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Biden is turning his back on American universities

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Innovation is key to our prosperity; let's not kill the goose that lays the golden eggs For years, China has stolen hundreds of billions of dollars' worth of American companies' intellectual property -- everything from patented software code and computer chips to prescription drug formulas and weapons systems.

Thankfully, the Biden administration is making a concerted effort to curtail this theft. Federal investigators now open a new counterintelligence case against Chinese actors every twelve hours on average.

But while administration officials fight China's high-tech piracy with one hand, they're threatening Americans' intellectual property with the other hand. They are threatening to undermine a 42-year-old law that has enabled universities to effectively move research discoveries from the laboratory to the marketplace. This academic-to-industry 'tech transfer' process is a foundation of pharmaceutical and high-tech innovation -- and upending it would kill the goose that has been laying golden eggs for four decades.

That law, commonly known as the Bayh-Dole Act, allows universities to patent discoveries made, in part, with federal research funds and license those patents to startups and established companies capable of turning the discoveries into real-world products.

Before Congress passed that transformative bipartisan legislation in 1980 -- with the support of then-Senator Joe Biden -- the federal government retained ownership of patents resulting from taxpayer-funded research. Not unexpectedly, it did a poor job of licensing those patents to the private sector. Of 28,000 patents held by the federal government before Bayh-Dole passed, fewer than 5% were licensed for development.

One study estimates that by putting universities in charge of this 'technology transfer' process, Bayh-Dole spurred the creation of some 15,000 startup companies and brought nearly 6.5 million jobs to our economy -- boosting economic output by $1.9 trillion overall.

Despite this overwhelming success, dozens of U.S. lawmakers now want to use a provision of the Bayh-Dole Act, its so-called 'march-in' rights, to upend the incentive system the law created.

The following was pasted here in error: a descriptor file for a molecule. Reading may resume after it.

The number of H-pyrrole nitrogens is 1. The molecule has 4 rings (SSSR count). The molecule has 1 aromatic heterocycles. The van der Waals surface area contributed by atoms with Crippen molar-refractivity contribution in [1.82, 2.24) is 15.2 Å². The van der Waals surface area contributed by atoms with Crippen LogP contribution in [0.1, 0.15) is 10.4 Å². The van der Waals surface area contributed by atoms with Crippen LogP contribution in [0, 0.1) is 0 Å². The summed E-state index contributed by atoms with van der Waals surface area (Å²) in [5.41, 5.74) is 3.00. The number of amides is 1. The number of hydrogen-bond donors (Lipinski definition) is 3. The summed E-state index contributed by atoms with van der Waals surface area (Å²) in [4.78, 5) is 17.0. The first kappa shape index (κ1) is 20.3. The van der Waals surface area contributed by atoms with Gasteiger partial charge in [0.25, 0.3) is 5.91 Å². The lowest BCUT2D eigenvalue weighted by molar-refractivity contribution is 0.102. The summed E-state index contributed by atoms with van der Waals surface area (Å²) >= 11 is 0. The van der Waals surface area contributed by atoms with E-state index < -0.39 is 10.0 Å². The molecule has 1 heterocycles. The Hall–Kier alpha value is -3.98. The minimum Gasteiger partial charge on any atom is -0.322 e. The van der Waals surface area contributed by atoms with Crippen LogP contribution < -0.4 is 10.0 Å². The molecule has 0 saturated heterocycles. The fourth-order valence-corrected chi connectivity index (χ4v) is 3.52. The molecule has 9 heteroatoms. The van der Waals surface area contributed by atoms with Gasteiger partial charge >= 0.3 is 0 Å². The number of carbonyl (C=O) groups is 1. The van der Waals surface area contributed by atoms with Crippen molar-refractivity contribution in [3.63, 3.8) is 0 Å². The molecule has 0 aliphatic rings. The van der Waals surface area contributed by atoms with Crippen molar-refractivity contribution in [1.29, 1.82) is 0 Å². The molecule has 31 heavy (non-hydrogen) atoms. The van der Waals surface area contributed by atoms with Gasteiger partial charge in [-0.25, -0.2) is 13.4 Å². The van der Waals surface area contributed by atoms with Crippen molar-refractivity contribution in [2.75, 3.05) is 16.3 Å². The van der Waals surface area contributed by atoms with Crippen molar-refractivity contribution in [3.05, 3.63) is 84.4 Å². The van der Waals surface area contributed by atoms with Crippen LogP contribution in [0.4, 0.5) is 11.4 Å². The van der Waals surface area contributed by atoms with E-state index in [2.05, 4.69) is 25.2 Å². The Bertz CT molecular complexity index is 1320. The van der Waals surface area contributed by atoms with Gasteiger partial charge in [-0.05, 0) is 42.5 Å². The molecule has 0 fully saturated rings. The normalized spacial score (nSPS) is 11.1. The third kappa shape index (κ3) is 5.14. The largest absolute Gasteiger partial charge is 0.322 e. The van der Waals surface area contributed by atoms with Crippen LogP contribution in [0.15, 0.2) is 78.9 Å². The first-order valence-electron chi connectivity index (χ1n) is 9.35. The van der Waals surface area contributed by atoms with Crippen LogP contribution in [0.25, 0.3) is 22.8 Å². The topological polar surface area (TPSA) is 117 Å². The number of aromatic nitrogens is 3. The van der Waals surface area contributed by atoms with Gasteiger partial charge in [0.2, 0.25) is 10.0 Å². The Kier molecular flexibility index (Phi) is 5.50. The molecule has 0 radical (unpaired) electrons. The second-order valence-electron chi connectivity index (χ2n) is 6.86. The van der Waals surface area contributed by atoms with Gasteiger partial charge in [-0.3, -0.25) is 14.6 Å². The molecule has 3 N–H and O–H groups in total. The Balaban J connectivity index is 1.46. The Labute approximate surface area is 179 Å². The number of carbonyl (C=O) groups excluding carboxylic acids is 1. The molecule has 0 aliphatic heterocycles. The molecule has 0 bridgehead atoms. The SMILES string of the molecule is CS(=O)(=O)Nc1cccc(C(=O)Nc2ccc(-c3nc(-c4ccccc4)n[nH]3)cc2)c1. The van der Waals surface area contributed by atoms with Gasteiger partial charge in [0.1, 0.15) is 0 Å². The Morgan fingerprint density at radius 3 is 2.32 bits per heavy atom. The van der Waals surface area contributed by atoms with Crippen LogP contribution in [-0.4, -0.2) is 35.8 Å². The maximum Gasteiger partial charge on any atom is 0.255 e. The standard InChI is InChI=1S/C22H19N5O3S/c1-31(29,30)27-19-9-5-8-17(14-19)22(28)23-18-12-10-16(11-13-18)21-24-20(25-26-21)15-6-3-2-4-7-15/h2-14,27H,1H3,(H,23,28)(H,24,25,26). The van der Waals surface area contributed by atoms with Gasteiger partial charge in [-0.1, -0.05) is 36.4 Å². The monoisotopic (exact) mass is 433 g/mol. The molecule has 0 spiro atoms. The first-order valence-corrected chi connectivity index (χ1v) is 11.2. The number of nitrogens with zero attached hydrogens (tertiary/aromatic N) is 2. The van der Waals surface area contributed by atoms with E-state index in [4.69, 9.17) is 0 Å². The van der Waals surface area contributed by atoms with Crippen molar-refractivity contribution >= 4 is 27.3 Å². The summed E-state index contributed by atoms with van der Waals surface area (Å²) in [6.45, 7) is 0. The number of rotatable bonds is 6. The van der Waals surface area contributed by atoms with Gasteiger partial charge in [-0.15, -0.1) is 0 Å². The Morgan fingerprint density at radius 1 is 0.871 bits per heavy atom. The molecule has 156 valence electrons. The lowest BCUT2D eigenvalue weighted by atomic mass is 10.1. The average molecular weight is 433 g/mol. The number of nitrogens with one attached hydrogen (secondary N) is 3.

Their goal is to reduce the price of certain medicines that originated from discoveries in university labs. Their intentions may be admirable, but their methods are misguided.

They claim that if startup and established drug companies have licensed patents from universities that benefited from federal grants, the government forever retains the legal authority under Bayh-Dole to 'march in' and revoke those licenses if officials decide the medicines that result are unreasonably expensive. The government could then re-license the patents to other drug companies that promise to sell the medicines more cheaply.

As Senators Birch Bayh and Bob Dole themselves attested in 2002, the Bayh-Dole Act doesn't allow the government to 'marchin' and relicense patents merely because officials don't like the price of a commercially available product. Giving government officials such sweeping authority would defeat the purpose of the law -- which was to spur innovation by putting universities, rather than bureaucrats, in charge of the technology transfer process. Allowing the government to rescind patent licenses by marching in will curtail investments in startup and established companies. The chilling effect on high-tech R&D, public and private, would extend well beyond pharmaceuticals. It would undermine the United States as the global leader in academic- to-industry technology transfer and the development of new technologies.

The Biden administration is wise to combat IP theft by the Chinese and others. Now, the administration needs to stand up to its allies in Congress seeking to undermine American innovators that transform university research into real-world inventions.

Lou Berneman is founding partner emeritus of Osage University Partners. He served as managing director of UPenn CTT, and president of AUTM.